Academics and Research / Magazine Feature

Pioneer Leadership students tackle big issues

Global poverty, the self-esteem of teenage girls, affordable access to health care, education and senior resources were some of the issues tackled by this year’s Pioneer Leadership Program (PLP) students. 

At the beginning of the year, the 13 sophomore teams started their projects with a simple question: “When you think about your community, what makes you mad?”

“We wanted students to develop a project around something they really believe in,” says Paul Kosempel, PLP assistant director.

“Over the course of the year, students become passionate about these community issues and work hard to make long-term sustainable change happen. The teams set about understanding an issue, connecting with stakeholders and implementing their community change initiatives. Many of the projects will continue long after these students graduate,” he says.

Emily Parker, a public policy and political science major from Centennial, Colo., has been running the At Risk Youth Program at the Somali Community Center of Colorado with her group since September.

“It has been an incredibly rewarding experience for both of us as teachers and the Somali students,” Parker says. “I think that the Somali community has gained a crucial program for the success of their students, and we have gained an expanded worldview and deeper cultural understanding.”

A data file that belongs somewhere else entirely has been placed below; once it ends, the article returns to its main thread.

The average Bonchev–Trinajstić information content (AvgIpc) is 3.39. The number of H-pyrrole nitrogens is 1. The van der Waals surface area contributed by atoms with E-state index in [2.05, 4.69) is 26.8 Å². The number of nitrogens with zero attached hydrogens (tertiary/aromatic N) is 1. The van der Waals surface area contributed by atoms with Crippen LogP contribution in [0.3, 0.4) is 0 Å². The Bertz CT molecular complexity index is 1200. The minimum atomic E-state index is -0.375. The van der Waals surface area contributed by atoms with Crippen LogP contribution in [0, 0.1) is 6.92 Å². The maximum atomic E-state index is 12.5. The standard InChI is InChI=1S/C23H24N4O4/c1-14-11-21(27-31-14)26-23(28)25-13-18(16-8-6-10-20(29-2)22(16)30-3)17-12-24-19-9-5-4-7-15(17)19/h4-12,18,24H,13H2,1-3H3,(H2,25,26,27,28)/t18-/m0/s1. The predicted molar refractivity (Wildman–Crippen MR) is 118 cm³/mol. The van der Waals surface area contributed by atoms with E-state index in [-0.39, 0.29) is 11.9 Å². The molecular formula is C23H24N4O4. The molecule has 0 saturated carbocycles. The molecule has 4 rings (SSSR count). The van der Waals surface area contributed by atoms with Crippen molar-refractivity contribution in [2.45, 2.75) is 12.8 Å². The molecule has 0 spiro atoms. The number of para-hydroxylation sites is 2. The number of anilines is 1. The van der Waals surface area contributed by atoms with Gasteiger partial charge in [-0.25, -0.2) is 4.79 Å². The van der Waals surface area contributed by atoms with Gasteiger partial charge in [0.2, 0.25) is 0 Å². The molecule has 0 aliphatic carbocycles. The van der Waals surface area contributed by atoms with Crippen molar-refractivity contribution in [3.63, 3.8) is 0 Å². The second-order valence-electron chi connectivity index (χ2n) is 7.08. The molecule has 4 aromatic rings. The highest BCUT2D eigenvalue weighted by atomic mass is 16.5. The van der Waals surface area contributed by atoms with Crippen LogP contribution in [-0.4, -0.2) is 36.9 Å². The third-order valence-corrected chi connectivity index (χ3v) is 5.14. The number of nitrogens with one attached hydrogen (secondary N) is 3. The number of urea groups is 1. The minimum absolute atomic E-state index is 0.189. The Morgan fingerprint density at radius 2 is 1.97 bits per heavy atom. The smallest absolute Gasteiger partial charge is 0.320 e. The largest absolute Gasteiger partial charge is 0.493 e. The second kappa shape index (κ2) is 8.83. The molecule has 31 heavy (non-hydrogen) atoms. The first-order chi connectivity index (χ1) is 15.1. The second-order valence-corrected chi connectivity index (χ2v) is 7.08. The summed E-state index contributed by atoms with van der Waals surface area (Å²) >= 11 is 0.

PLP participants Michael Hubbard and Michelle Fox said they learned that making a significant impact on the community requires persistence and diligence.

“As a leader in the Pioneers for Public Health project, I will always look back on this experience and remember the importance of relentlessly working toward the well-being of those who need it the most,” says Hubbard, a biology major from Colorado Springs, Colo. Making an impact also requires a willingness to “exponentially strengthen your social capital,” he explains. 

Fox, a psychology major from Mount Prospect, Ill., says community work is as satisfying as it is difficult. Her team worked on an intergenerational project to create a choir with senior citizens and Denver Public Schools students.

Each year, 66 new first-year students are admitted into the program.

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